Star-Bulletin file photo
Gen. Eric Shinseki, second from left, attends the June 22
Medal of Honor induction ceremony at the Pentagon, talking
with military colleagues, including Ed Ichiyama, right, a
442nd Regimental Combat Team veteran.

Within months of taking command, Shinseki recommended restructuring the Army to include lighter armored vehicles, combat units fully staffed for no-notice emergencies, fewer spare parts and other supplies, and units that can adjust quickly to a wide range of conflicts.

Fort Lewis, Wash., home to one of Hawaii's 25th Infantry's four brigades and Shinseki's Vietnam unit, was selected to test his vision.

Currently, the Army is unmatched with its heavy mechanized forces, but those forces require ports or airfields. The Army's light forces, such as Schofield's 25th Division, can deploy anywhere almost instantly, but lack firepower and on-the-ground mobility.

Both forces require a large supply base because of the range of weapons, communications and other gear.

Shinseki wants the Army to be able to deploy a combat-ready brigade in 96 hours, a division in 120 hours and five divisions in 30 days.

He believes he's got another year to get support for his Army vision and hopes to see the Army operating five of these lighter, more flexible brigades by 2003.

"I am getting good support, especially from Sen. (Daniel) Inouye and where he sits on key committees in the Congress."

Honor, sacrifice and medals

Shinseki was able to return a salute to Hawaii's senior senator June 21 as Inouye and 21 other Asian Americans were inducted into the Pentagon's Hall of Heroes, a day after Inouye received the Medal of Honor from President Clinton.

In recognizing the achievements of the nation's newest heroes, Shinseki said today's military needs men like Inouye and six other surviving Medal of Honor recipients to accept the recognition of their country.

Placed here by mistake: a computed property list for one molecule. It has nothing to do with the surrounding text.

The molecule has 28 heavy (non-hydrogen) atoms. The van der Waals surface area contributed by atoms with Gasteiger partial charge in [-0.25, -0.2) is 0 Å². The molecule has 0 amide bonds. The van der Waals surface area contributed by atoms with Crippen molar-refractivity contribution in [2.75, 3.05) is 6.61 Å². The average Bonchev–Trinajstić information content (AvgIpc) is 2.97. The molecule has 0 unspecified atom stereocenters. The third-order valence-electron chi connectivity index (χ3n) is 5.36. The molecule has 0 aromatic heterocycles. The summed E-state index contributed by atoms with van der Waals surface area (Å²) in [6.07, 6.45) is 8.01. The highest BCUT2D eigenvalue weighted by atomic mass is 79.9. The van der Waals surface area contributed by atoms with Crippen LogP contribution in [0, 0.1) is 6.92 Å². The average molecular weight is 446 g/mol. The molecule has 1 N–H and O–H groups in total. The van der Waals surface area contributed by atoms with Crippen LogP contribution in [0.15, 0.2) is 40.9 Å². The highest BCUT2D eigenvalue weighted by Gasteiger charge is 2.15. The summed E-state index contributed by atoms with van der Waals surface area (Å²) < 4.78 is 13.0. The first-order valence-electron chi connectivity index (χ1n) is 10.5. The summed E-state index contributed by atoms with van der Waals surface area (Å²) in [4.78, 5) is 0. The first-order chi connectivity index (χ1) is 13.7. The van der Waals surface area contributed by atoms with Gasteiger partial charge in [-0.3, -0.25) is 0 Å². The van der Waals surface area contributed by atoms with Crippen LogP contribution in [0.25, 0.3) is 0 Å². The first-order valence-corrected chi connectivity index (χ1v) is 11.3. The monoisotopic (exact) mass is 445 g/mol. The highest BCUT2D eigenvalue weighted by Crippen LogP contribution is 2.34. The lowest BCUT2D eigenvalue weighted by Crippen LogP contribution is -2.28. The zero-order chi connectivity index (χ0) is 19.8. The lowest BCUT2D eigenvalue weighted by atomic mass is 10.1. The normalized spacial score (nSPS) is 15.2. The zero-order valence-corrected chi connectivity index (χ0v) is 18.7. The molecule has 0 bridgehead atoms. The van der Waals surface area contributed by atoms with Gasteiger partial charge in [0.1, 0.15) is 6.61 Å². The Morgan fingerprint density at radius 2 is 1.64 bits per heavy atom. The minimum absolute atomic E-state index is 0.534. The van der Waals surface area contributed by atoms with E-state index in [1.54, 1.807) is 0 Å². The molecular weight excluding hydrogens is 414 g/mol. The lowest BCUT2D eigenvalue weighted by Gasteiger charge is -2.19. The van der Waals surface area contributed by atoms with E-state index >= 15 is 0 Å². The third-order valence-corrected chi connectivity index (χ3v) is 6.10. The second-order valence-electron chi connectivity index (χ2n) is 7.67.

They need to put aside "their near-legendary modesty -- a refusal to talk about themselves and their exploits," he said, noting that was one reason it took more than half a century for them to be recognized.

Shinseki, the first Japanese Americans to achieve a four-star rank, grew up listening to stories of World War II from two uncles, one who fought with the 100th Battalion and the other with the 442nd Regimental Combat Team. Twenty of the 21 Asian Americans who received the Medal of Honor last week were members of the 100th or 442nd.

The Medal of Honor experience has "reminded me just how much all of us -- and I mean all of us -- owe these remarkable Americans," Shinseki said. "In this country, a surprise attack had bred serious mistrust amongst a diverse population, a mistrust that was overturned only by acts of such supreme sacrifice to prove a loyalty that needed no proving.

"But because of those demonstrations of loyalty, you have Americans of Asian-Pacific Islander heritage today serving at the highest levels in the nation. It has indeed been very humbling and gratifying to have these men as our role models. They gave us examples of honor and sacrifice we only can hope to emulate." Shinseki said it is a shame that not many Americans are aware of the exploits of these Japanese American soldiers.

He said the legacy of the 100th and 442nd needs to be introduced to young Americans who may be called to duty on future battlefields.

"We want them to know about these men so they can understand the price of freedom. Youngsters today are searching for something to believe in, something greater than themselves that they can look up to and respect."